Health care workers also can have misperceptions or misinformation on how vaccines work. A systematic review found that 24% to 29% of those surveyed across several studies had incorrect knowledge regarding the influenza vaccine and the pertussis vaccine.11 Many also had doubts about the efficacy of the vaccines (2.5%-16%) and concerns about adverse effects (6%-25%).11 An incomplete understanding of the new mechanism introduced in the mRNA COVID-19 vaccines and the speed of its development can further contribute to concerns about efficacy and safety.9 Misperceptions such as these are a major contributor to low vaccination rates in nursing home staff.14
Furthermore, socialization can impact health care workers’ perceptions of vaccines. When friends and colleagues are hesitant about vaccine efficacy and safety, it can affirm the health care worker’s own hesitance or create dissonance with their own beliefs.2,12,15 These could be due to a variety of underlying beliefs, including the interplay of health, religion, politics, and government.15 Efforts to mandate vaccination may only result in further entrenchment within social groups,1,15 as evidenced by groups of health care workers quitting over recent COVID-19 vaccine mandates1 and a recent survey indicating 1 in 3 nurses would choose to quit if a vaccine were mandated.16 It is important to note that Black, indigenous, and people of color (BIPOC) groups have experienced many challenges, inequity, and misinformation from the health care system. Thus, some communities may have higher rates of distrust and negative perceptions of vaccines accordingly.14,17
Another reason for vaccine hesitancy could relate to perceived risks and benefits of vaccination. For example, health care workers, whether in community or hospital settings, can believe that they are already protected by the frequent exposure they receive to a multitude of viruses, particularly influenza.11 However, this can be thought of more broadly in terms of the health belief model, where the health care workers weigh out the perceived risks and benefits of vaccination.15 When health care workers believe that vaccinating themselves protects others (protects public health), see themselves as susceptible to the illness, or view vaccination as a necessity to avoid the severity of the disease, they are more likely to be vaccinated.11,15 (Similar factors impact health care workers’ recommendations to patients.12) If a virus or illness is perceived as low risk and/or a vaccination is perceived as a low benefit (eg, low efficacy),11,15 then health care workers are less likely to become vaccinated (eg, influenza).15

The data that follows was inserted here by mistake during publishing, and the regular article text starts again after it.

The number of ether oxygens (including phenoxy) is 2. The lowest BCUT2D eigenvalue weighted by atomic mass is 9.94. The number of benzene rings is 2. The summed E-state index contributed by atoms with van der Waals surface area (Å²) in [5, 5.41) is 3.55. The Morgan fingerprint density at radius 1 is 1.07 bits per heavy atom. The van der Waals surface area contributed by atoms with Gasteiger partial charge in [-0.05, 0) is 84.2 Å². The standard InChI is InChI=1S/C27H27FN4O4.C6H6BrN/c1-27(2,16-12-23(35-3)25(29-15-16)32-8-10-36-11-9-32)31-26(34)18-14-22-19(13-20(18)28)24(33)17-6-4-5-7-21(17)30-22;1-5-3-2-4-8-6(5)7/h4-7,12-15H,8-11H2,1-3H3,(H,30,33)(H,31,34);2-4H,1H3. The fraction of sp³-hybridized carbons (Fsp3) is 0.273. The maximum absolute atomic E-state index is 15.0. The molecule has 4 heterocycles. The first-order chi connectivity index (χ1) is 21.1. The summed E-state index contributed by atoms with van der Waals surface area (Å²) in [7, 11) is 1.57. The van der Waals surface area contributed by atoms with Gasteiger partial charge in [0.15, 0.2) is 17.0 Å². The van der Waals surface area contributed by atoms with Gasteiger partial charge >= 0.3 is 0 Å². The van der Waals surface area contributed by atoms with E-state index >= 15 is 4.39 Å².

PROMOTING VACCINE CONFIDENCE
So how do we promote vaccine confidence among health care workers, particularly given the recent government mandate regarding COVID-19 vaccination among health care workers at most Medicare-and Medicaid-participating health care settings?18 The Figure outlines some key approaches to promote confidence.15,17,19,20
Although our initial response may be to provide education to address knowledge gaps, it’s important to first understand the health care worker’s perspective. Using open-ended questions with a participatory approach (eg, asking their thoughts on vaccination vs assuming they want to get vaccinated) are a starting point for the conversation. This is particularly important if we want to develop trust with other professionals who are from BIPOC communities.17 We should listen to their responses and identify any underlying reasons for hesitancy as well as any health beliefs. Once those are understood, we can utilize motivational interviewing, which is a patient-centered approach to communication that promotes trust.20 With this approach, we can empathize with our colleagues’ concerns about a vaccine, support their ability to make their own choices (autonomy), and encourage them to evaluate the risks and benefits of vaccination.20 Through the process of evaluating the risks and benefits of vaccination together, we can provide evidence-based information to address any misconceptions or misinformation and share our own stories of why we chose to receive a vaccine.20 In many cases, seeing someone else who is a health care worker who took the time to think through the evidence can promote confidence in a vaccine.14
Although there is no one-size-fits-all approach to promoting vaccine confidence, a conversation is a great starting point. Prepare yourself well for those conversations and spend some time ensuring that you know the evidence behind vaccine efficacy and safety.
Aleda M. H. Chen, PharmD, PhD, FAPhA, is the associate dean and an associate professor at the Cedarville University School of Pharmacy in Ohio.
Justin W. Cole, PharmD, BCPS, is the chair of pharmacy practice and an associate professor at the Cedarville University School of Pharmacy in Ohio.